Fast food strikers: meet your replacement robot

Yesterday saw a nationwide agitprop effort in the guise of a “fast food strike.” Funded by the hard left SEIU and intended to generate low income voter turnout in November, the stunt included a rash of arrests. The Huffpo approvingly reported:

CHARLESTON, S.C. -- About two dozen of this city's fast-food workers marched Thursday afternoon to a street corner that's home to a McDonald's, a Wendy's and a KFC. Calling for a living wage of $15, they seated themselves in the middle of a freeway entrance, backing up traffic as far as the eye could see.

Charleston police were eventually forced to pull them out of the street one by one, citing them for disorderly conduct in what were deemed "non-custodial" arrests. All told, 18 people -- most of them earning right around minimum wage -- were arrested next to the McDonald's parking lot. (snip)

In instances that HuffPost could confirm, police arrested 47 people in Kansas City, Missouri; 27 in West Milwaukee, Wisconsin; 19 in New York City's Times Square; 30 in Detroit; 11 in San Diego; 8 in Wilkinsburg, Pennsylvania; seven in Miami; and three in Denver. Police also confirmed 19 citations in Chicago; 10 in Indianapolis; 13 in Hartford, Connecticut; and 10 in Las Vegas. In most cases, the arrests and citations came after protesters were blocking traffic. (snip)

In fact, it isn't always clear how many of the people participating in a protest are striking workers.

Exactly. This is not a real strike, it is a propaganda exercise aimed at fomenting anger that could turn into voting for Democrats in November.

Meanwhile, with perfect timing, a company called Momentum Machines debuted a hamburger-making robot capable of turning out 400 burgers per hour, without needing break time, health care insurance, or $15 per hour.

Dylan Love of Business Insider:

The company's robot can "slice toppings like tomatoes and pickles immediately before it places the slice onto your burger, giving you the freshest burger possible." The robot is "more consistent, more sanitary, and can produce ~360 hamburgers per hour." That's one burger every 10 seconds.

The next generation of the device will offer "custom meat grinds for every single customer. Want a patty with 1/3 pork and 2/3 bison ground to order? No problem." 

Momentum Machines cofounder Alexandros Vardakostas told Xconomy his "device isn’t meant to make employees more efficient. It’s meant to completely obviate them." Indeed, marketing copy on the company's site reads that their automaton "does everything employees can do, except better."

If you want to earn more than minimum wage, get some skills, work hard, show up on time, and you will get ahead. That’s why a third of the population of Mexico would like to come to this country, and why immigrants from all over the world come here and prosper. The progs want to obscure this reality and gin up resentment. In doing so, they impoverish the people they supposedly want to help.

Yesterday saw a nationwide agitprop effort in the guise of a “fast food strike.” Funded by the hard left SEIU and intended to generate low income voter turnout in November, the stunt included a rash of arrests. The Huffpo approvingly reported:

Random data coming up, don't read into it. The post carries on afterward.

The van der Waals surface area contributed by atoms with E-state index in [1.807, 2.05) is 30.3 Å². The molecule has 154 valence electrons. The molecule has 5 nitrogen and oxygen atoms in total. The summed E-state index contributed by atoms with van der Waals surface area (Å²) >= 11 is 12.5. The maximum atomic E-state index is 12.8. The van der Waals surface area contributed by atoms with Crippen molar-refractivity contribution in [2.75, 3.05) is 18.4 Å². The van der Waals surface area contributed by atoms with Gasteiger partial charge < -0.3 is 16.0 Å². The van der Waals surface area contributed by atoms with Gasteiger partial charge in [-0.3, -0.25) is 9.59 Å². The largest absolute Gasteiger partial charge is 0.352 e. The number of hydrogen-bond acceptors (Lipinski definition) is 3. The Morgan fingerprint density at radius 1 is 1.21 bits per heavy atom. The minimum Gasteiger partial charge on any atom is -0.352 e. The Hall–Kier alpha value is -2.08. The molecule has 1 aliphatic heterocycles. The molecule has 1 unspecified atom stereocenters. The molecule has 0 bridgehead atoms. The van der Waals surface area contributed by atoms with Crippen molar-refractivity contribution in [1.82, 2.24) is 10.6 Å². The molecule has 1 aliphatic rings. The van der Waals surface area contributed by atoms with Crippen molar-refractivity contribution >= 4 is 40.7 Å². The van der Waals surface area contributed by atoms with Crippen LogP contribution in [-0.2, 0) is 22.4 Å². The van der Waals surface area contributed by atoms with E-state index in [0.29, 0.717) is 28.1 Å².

CHARLESTON, S.C. -- About two dozen of this city's fast-food workers marched Thursday afternoon to a street corner that's home to a McDonald's, a Wendy's and a KFC. Calling for a living wage of $15, they seated themselves in the middle of a freeway entrance, backing up traffic as far as the eye could see.

Charleston police were eventually forced to pull them out of the street one by one, citing them for disorderly conduct in what were deemed "non-custodial" arrests. All told, 18 people -- most of them earning right around minimum wage -- were arrested next to the McDonald's parking lot. (snip)

In instances that HuffPost could confirm, police arrested 47 people in Kansas City, Missouri; 27 in West Milwaukee, Wisconsin; 19 in New York City's Times Square; 30 in Detroit; 11 in San Diego; 8 in Wilkinsburg, Pennsylvania; seven in Miami; and three in Denver. Police also confirmed 19 citations in Chicago; 10 in Indianapolis; 13 in Hartford, Connecticut; and 10 in Las Vegas. In most cases, the arrests and citations came after protesters were blocking traffic. (snip)

In fact, it isn't always clear how many of the people participating in a protest are striking workers.

Exactly. This is not a real strike, it is a propaganda exercise aimed at fomenting anger that could turn into voting for Democrats in November.

Meanwhile, with perfect timing, a company called Momentum Machines debuted a hamburger-making robot capable of turning out 400 burgers per hour, without needing break time, health care insurance, or $15 per hour.

Dylan Love of Business Insider:

The company's robot can "slice toppings like tomatoes and pickles immediately before it places the slice onto your burger, giving you the freshest burger possible." The robot is "more consistent, more sanitary, and can produce ~360 hamburgers per hour." That's one burger every 10 seconds.

The next generation of the device will offer "custom meat grinds for every single customer. Want a patty with 1/3 pork and 2/3 bison ground to order? No problem." 

Momentum Machines cofounder Alexandros Vardakostas told Xconomy his "device isn’t meant to make employees more efficient. It’s meant to completely obviate them." Indeed, marketing copy on the company's site reads that their automaton "does everything employees can do, except better."

If you want to earn more than minimum wage, get some skills, work hard, show up on time, and you will get ahead. That’s why a third of the population of Mexico would like to come to this country, and why immigrants from all over the world come here and prosper. The progs want to obscure this reality and gin up resentment. In doing so, they impoverish the people they supposedly want to help.